Monday, April 20, 2009

Some Southern Comfort

There were instant grits along with the instant oatmeal at the free breakfast buffet at the Best Western. We were definitely in the South. We were only stopping briefly in North Carolina on our way further in, to Savannah, Georgia. The kids were happy to hit the road, trying to best our 12 hours straight in the car on the way home from Chicago recently. But we were taking it easy, stopping after a mere 9 hours to rest overnight, to brace ourselves for hitting the historic city made famous in modern times by Midnight in the Garden of Good and Evil.

Savannah did not disappoint. It is beautiful, its many grassy squares surrounded by awe-inspiring architecture and tall, magical trees dripping with Spanish moss. For Sale signs stood in many front yards in the Historic District, For Rent signs in the oversized windows in need of repair. In some desperate situations, there were both For Sale and For Rent signs, whichever came first I guess.

Back from my exploratory run, I hit the Hampton Inn Buffet, eschewing the grits for oatmeal. Bopping to my iPod tunes, I was caught by the woman replenishing the breakfast offerings, the biscuits and gravy and big slabs of ham. She laughed at my dancing and we started chatting. She spoke of her own efforts to work out, to lose weight, efforts stopped short for a time by a treadmill accident but then revived for the loss of two dress!! She still had a long way to go, but it was a process, she was trying. Good for her. She was studying botany, she said, trying to figure with a professor from Nairobi ways in which herbal remedies might offer savior. Her mother, who had cancer, could certainly benefit, she said. But we spoke of the difficulties of herbal or, really, any remedies. Physiologies differ, it's not easy. It all comes down to hard work, really, whether it be exercise, or saving yourself or those you love from disease. It all takes effort. I went up to my room and came back to give her a gold star. She loved it, giving me a big smile and placing it right on her nametag.

I hit a store later in the afternoon that featured the art of graduates of the Savannah College of Art & Design, a school that in the 30 years since its inception has taken over a slew of abandoned buildings and turned into a major draw for creative talent from all over the country. Talking to the manager/head buyer, himself a graduate of S.C.A.D., I told him I wanted to support these artists but that the prices were a little out of my range. "Maybe I can come back and buy something if I ever sell any of my writing..." I said.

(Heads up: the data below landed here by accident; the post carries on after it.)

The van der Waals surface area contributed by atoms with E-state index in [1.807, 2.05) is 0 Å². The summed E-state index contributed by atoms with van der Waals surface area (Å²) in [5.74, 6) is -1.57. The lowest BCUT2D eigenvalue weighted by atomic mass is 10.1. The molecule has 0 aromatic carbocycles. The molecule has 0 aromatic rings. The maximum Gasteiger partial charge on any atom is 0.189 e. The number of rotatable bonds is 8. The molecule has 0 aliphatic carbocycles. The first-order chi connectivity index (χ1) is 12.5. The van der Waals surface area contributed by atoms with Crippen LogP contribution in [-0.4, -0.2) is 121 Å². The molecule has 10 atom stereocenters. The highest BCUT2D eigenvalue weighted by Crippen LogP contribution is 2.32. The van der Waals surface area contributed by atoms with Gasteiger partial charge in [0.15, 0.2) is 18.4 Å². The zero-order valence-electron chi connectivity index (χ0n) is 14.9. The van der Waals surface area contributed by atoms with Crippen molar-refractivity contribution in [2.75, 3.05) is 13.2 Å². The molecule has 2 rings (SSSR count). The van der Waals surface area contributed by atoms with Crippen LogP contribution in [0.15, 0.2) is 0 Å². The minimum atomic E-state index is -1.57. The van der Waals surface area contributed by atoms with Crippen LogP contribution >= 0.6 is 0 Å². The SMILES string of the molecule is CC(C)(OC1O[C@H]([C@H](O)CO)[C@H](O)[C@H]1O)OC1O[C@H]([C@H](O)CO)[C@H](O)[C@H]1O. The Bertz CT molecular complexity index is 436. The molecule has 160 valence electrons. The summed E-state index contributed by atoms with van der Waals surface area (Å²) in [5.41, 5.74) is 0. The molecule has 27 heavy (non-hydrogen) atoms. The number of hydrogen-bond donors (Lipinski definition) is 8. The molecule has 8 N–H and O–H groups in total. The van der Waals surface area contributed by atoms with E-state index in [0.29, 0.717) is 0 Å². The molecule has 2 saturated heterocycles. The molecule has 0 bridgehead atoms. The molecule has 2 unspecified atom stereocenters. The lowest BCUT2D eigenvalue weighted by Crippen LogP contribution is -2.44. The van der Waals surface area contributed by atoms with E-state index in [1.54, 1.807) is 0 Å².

"What are you writing?" he asked. I told him about my Gold Star Project, and I pulled out a star for him, just for trying. He was ecstatic.

"You made my day!" he said. "I AM is hard!" After a moment, placing his star proudly on his chest, he looked at me and said, "You're an American hero!"
It was the nicest thing anyone had said to me about my project. I stopped short of giving him a second star, but secretly I wanted to. When I walked out a bit later, having bought nothing, he thanked me again for the star. "It will have to do, in lieu of a promotion," he said.

People are really the same everywhere. North or South, they're pushing through their days, mostly feeling under-appreciated, unseen. But there is more salt in the South, more cream. My rings were tight around my swollen fingers after most meals. We did eat well a lot, though, despite the heavy hand of Southern chefs. We ate delicious crab legs, spice-rubbed shrimp and fat oysters on Tybee Island, just outside of Savannah, at the Crab Shack, where baby alligators lay like rocks for people to poke at and feed (if the heat was sufficient to make them snap, which it wasn't.)

At the suburban development that passed as a resort on the Isle of Palms outside Charleston, fine fixins were slim, but Charleston itself offered a delicious Shrimp and Crawfish Etouffe. Vicrey's in Mount Pleasant, right on beautiful Shem Creek (a recommendation made mercifully by the bad resort's bad-ass bartender, whose extra rum on my Pina Colada saved me and the resort management more than once)was the best meal we had,starting with Popcorn Crawfish and a dense black bean cake, then moving on to a Lowcountry Mix of shrimp, crab and crawfish over creamy grits. Yum. Grits are what us Northerners refer to as polenta, I determined, figuring it too late to gobble up more of them. We also ate Fried Chicken with sweet collard greens. Gold stars to the chef and the bartender.

Our trip's memories, captured in our minds rather than on film since our camera is busted, include many alligators in the wild and in captivity, the firing of a musket during a Civil War demonstration at Fort Pulaski, the strong swimming legs of a sea turtle at the Charleston Aquarium and a lot of billboard signs for a strange Mexican highway oasis just north of South Carolina called South of the Border. Other billboards too stand out, like the one asking if we'd rather go to Heaven or Hell? "Hell might be more fun," my husband reasoned.

We were happy to hit New Jersey. We loved slipping into the Southern pace for a time, but the crowded efficiencies of the North, sadly, seem to suit us better. Not to mention the lower sodium content. That's what vacations are for, though, right? To see how other people live and, hopefully, return happy that you've chosen your home for good reason.

1 comment:

  1. Worlds collide... good pals from our neighborhood in Oak Park IL just moved there last summer so dad hubby John could teach at SCAD. I think the beach has helped their transition immensely, and the seafood and alligators.